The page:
The return of children to school last month marked the end of the Summer Food Service Program for this year. Funded by the Illinois State Board of Education, the program extends the anti-hunger programming offered in the public schools through the summer months. Over a 47 day period, an army of volunteers serve breakfast and lunch to children throughout the Chicago Housing Authority. At its height in the mid-1990’s, the program budget was $7 million. There were 224 sites at which 1,500 volunteers daily served 18,000 breakfasts and 27,000 – 30,000 lunches. As the dismantling of Chicago public housing has advanced in recent years, the scope of the program has diminished. Yet it remains an extraordinary administrative and logistical achievement: a glimpse of what is possible, when resources are made available for residents to provide services to their neighbors. Take a look.
For five years—from January, 1994 to December, 1998—a group of citizens gathered on the corner of 35th and State at twilight on the first Sunday of each month to read the names of those lost to violence on the South Side. Initiated by Rev. Susan Johnson of Hyde Park Union Church, Dr. Sokoni Karanja of Centers for New Horizons, and myself, Vigil Against Violence was at once an expression of resistance and an occasion for reflection. It was, as one regular participant put it, a way of “making oneself available to the problem.”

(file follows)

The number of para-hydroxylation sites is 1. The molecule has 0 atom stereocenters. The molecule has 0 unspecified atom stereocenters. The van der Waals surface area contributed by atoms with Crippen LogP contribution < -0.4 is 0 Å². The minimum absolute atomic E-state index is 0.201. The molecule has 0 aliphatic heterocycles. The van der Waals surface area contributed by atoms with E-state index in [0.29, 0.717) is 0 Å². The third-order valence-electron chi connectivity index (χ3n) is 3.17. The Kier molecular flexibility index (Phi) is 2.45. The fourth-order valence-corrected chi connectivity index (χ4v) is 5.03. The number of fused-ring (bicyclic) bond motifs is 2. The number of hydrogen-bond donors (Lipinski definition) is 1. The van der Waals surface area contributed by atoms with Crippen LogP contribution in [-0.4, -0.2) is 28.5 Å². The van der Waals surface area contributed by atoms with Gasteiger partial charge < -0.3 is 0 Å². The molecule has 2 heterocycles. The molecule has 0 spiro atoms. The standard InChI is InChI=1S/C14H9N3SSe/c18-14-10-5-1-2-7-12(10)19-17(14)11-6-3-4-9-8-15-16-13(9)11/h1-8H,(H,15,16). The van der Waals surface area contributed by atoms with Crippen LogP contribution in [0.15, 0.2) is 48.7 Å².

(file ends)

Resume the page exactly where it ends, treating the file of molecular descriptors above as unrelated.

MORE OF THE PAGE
Sustained from month to month and year to year by the moral passion and clarity of purpose of Rev. Johnson, and nourished by the sense of fellowship that developed among the core group of participants, the vigils were simple occasions: a few words of introduction by a member of the community, the reading of the names, and sometimes a little music.
On this first Sunday of the month of October in a year when Chicago may again lead the nation’s cities in homicides as it did last year, The View remembers Vigil Against Violence in a photo essay by Patricia Evans composed of images drawn from the posters we created each month to announce the next vigil.